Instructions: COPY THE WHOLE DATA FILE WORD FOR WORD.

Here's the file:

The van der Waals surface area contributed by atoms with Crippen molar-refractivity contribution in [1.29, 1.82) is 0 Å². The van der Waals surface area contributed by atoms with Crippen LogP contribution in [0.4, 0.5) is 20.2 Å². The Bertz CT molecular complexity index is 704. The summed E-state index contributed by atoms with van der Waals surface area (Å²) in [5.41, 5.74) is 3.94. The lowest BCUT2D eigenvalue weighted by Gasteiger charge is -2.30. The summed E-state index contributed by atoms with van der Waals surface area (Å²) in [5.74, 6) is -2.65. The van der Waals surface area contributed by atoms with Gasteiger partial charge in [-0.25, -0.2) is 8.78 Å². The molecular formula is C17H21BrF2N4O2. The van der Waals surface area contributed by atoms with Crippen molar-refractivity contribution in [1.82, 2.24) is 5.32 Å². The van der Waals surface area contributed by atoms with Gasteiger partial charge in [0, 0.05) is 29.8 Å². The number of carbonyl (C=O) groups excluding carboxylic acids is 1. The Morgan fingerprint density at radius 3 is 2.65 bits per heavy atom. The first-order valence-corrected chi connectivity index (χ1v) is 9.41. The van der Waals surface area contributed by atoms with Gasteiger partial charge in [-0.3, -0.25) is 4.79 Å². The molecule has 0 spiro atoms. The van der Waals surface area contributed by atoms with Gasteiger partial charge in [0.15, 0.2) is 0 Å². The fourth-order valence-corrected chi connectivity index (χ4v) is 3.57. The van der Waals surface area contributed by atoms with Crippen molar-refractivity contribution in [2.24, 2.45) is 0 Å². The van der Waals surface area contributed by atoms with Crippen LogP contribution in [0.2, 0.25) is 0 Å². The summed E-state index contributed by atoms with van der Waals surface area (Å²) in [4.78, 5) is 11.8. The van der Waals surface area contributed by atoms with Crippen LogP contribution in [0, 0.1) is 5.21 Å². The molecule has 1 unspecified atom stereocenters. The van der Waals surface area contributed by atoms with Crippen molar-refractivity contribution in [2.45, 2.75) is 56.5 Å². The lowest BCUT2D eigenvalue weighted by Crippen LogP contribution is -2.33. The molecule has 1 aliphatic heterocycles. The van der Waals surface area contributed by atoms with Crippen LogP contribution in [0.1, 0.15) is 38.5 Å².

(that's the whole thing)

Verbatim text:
The van der Waals surface area contributed by atoms with Crippen molar-refractivity contribution in [1.29, 1.82) is 0 Å². The van der Waals surface area contributed by atoms with Crippen LogP contribution in [0.4, 0.5) is 20.2 Å². The Bertz CT molecular complexity index is 704. The summed E-state index contributed by atoms with van der Waals surface area (Å²) in [5.41, 5.74) is 3.94. The lowest BCUT2D eigenvalue weighted by Gasteiger charge is -2.30. The summed E-state index contributed by atoms with van der Waals surface area (Å²) in [5.74, 6) is -2.65. The van der Waals surface area contributed by atoms with Gasteiger partial charge in [-0.25, -0.2) is 8.78 Å². The molecular formula is C17H21BrF2N4O2. The van der Waals surface area contributed by atoms with Crippen molar-refractivity contribution in [1.82, 2.24) is 5.32 Å². The van der Waals surface area contributed by atoms with Gasteiger partial charge in [0, 0.05) is 29.8 Å². The number of carbonyl (C=O) groups excluding carboxylic acids is 1. The Morgan fingerprint density at radius 3 is 2.65 bits per heavy atom. The first-order valence-corrected chi connectivity index (χ1v) is 9.41. The van der Waals surface area contributed by atoms with Gasteiger partial charge in [-0.3, -0.25) is 4.79 Å². The molecule has 0 spiro atoms. The van der Waals surface area contributed by atoms with Gasteiger partial charge in [0.15, 0.2) is 0 Å². The fourth-order valence-corrected chi connectivity index (χ4v) is 3.57. The van der Waals surface area contributed by atoms with Crippen molar-refractivity contribution in [2.24, 2.45) is 0 Å². The van der Waals surface area contributed by atoms with Crippen LogP contribution in [0.2, 0.25) is 0 Å². The summed E-state index contributed by atoms with van der Waals surface area (Å²) in [4.78, 5) is 11.8. The van der Waals surface area contributed by atoms with Crippen LogP contribution in [0, 0.1) is 5.21 Å². The molecule has 1 unspecified atom stereocenters. The van der Waals surface area contributed by atoms with Crippen molar-refractivity contribution in [2.45, 2.75) is 56.5 Å². The lowest BCUT2D eigenvalue weighted by Crippen LogP contribution is -2.33. The molecule has 1 aliphatic heterocycles. The van der Waals surface area contributed by atoms with Crippen LogP contribution in [0.1, 0.15) is 38.5 Å².